For Filipinos, eating is an experience to be enjoyed and shared with everyone. This is the culture that the Department of Tourism (DOT) aims to share to the world through its new campaign “Eats. More fun in the Philippines.”
“More and more people are traveling not just to see the sights, but to discover new cuisine. And we believe that one of the best ways to explore the Philippines and experience the country’s culture is through our numerous and unique food offerings. This is why we decided to create a campaign that truly highlights the Philippines as a great food destination,” says Tourism Secretary Bernadette Romulo-Puyat.
“We are very proud and happy to support the team of DOT on this noteworthy campaign. We believe that Filipino food truly has what it takes to be a globally-known cuisine. Even as Jollibee has been bringing langhap-sarap food to countries all over the world, we want to do our part as a proudly Filipino company to make people more aware of the many unique Pinoy dishes we have, and in doing so invite travelers to taste the joy of eating firsthand,” says Jollibee global brand chief marketing officer and Philippine marketing head Francis Flores.
Eats. More fun in the Philippines
The main highlight of the campaign is the mini documentary, which showcases the country’s rich cuisine and dining culture, featuring chefs JP Anglo of Sarsa Kitchen + Bar fame and Jordan Andino who owns Flip Sigi, a New York-based Filipino taqueria. YouTube content creator and comedian Mikey Bustos is also part of the campaign.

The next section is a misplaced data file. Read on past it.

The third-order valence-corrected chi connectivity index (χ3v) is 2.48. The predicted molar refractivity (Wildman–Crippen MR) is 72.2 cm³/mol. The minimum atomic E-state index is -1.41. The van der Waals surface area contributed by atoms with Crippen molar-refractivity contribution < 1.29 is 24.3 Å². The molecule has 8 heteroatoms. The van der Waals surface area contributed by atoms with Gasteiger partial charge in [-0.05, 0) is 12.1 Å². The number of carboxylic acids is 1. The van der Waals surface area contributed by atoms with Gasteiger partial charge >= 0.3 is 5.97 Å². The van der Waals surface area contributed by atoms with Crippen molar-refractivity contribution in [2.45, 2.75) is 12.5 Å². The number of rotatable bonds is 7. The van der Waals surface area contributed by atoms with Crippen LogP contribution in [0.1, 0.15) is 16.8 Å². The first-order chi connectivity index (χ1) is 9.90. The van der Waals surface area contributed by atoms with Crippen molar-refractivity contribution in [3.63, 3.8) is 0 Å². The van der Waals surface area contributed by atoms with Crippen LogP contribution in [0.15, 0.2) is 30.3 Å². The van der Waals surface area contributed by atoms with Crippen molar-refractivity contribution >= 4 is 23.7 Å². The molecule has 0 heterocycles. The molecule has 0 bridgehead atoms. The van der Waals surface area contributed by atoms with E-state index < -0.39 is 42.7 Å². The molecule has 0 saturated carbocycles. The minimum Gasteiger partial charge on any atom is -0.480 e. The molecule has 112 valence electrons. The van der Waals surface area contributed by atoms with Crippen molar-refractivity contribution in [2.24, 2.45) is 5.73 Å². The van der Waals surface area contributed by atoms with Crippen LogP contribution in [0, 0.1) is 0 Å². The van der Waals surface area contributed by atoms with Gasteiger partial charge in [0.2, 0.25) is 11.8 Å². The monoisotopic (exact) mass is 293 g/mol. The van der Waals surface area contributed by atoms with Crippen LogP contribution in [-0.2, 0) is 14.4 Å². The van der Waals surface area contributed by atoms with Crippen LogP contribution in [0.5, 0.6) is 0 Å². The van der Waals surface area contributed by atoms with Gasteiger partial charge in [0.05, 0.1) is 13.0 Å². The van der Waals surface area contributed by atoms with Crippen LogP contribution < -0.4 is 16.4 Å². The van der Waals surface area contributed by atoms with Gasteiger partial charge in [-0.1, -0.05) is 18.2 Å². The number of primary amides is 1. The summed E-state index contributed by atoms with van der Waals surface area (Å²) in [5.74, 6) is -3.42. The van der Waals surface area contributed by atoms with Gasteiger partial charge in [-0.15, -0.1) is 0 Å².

“I would say that Filipino cuisine and the Filipino dining experience gives more soul than most countries,” says Andino. “When you eat Filipino food, you taste love, family, and tradition, and that happens in every recipe, in every restaurant. Not a lot of cultures are able to do that.”
“We believe that one of the best ways to explore the Philippines and experience the country’s culture is through our numerous and unique food offerings,” says Tourism Secretary Bernadette Romulo-Puyat.
Echoing Andino, Anglo says that Filipino food should be celebrated as they are. “Our lechon is exceptional—we’re one of the countries that do the roasting technique really well. Our grilled chicken, the inasal, it is also excellent and can definitely go up against other grilled chickens in the world,” he says, commending the street vendors whom he considers as unsung heroes behind the Philippines’ rich, local culinary scene. “These guys are the real deal and as chefs, we get our inspiration from them.”
Mikey Bustos meanwhile sprinkles some humor into the stew by depicting the quirks of Filipino dining and showing that eating is indeed more fun in the Philippines. “I believe that appreciating food involves context and Filipino food is designed for Filipino life. If you really want to learn about a country, you have to eat and experience that whole thing.”
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